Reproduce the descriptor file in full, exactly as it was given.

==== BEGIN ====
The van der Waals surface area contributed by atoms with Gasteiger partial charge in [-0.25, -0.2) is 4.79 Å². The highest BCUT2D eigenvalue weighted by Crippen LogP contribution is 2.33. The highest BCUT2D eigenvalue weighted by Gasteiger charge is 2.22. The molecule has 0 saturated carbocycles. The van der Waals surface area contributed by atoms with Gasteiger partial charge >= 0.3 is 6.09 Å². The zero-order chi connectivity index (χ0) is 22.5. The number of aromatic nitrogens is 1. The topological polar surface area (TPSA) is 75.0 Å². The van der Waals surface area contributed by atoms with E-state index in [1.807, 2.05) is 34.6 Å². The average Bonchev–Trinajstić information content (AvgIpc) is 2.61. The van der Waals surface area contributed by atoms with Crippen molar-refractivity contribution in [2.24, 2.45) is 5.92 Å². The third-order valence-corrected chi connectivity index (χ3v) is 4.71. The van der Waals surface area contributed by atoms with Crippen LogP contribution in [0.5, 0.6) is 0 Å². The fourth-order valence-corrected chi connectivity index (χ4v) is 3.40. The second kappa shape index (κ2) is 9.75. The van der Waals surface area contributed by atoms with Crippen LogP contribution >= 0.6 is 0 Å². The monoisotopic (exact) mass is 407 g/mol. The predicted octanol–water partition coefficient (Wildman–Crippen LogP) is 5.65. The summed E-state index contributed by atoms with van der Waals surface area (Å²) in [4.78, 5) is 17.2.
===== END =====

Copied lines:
The van der Waals surface area contributed by atoms with Gasteiger partial charge in [-0.25, -0.2) is 4.79 Å². The highest BCUT2D eigenvalue weighted by Crippen LogP contribution is 2.33. The highest BCUT2D eigenvalue weighted by Gasteiger charge is 2.22. The molecule has 0 saturated carbocycles. The van der Waals surface area contributed by atoms with Gasteiger partial charge >= 0.3 is 6.09 Å². The zero-order chi connectivity index (χ0) is 22.5. The number of aromatic nitrogens is 1. The topological polar surface area (TPSA) is 75.0 Å². The van der Waals surface area contributed by atoms with E-state index in [1.807, 2.05) is 34.6 Å². The average Bonchev–Trinajstić information content (AvgIpc) is 2.61. The van der Waals surface area contributed by atoms with Crippen molar-refractivity contribution in [2.24, 2.45) is 5.92 Å². The third-order valence-corrected chi connectivity index (χ3v) is 4.71. The van der Waals surface area contributed by atoms with Crippen LogP contribution in [0.5, 0.6) is 0 Å². The fourth-order valence-corrected chi connectivity index (χ4v) is 3.40. The second kappa shape index (κ2) is 9.75. The van der Waals surface area contributed by atoms with Crippen LogP contribution >= 0.6 is 0 Å². The monoisotopic (exact) mass is 407 g/mol. The predicted octanol–water partition coefficient (Wildman–Crippen LogP) is 5.65. The summed E-state index contributed by atoms with van der Waals surface area (Å²) in [4.78, 5) is 17.2.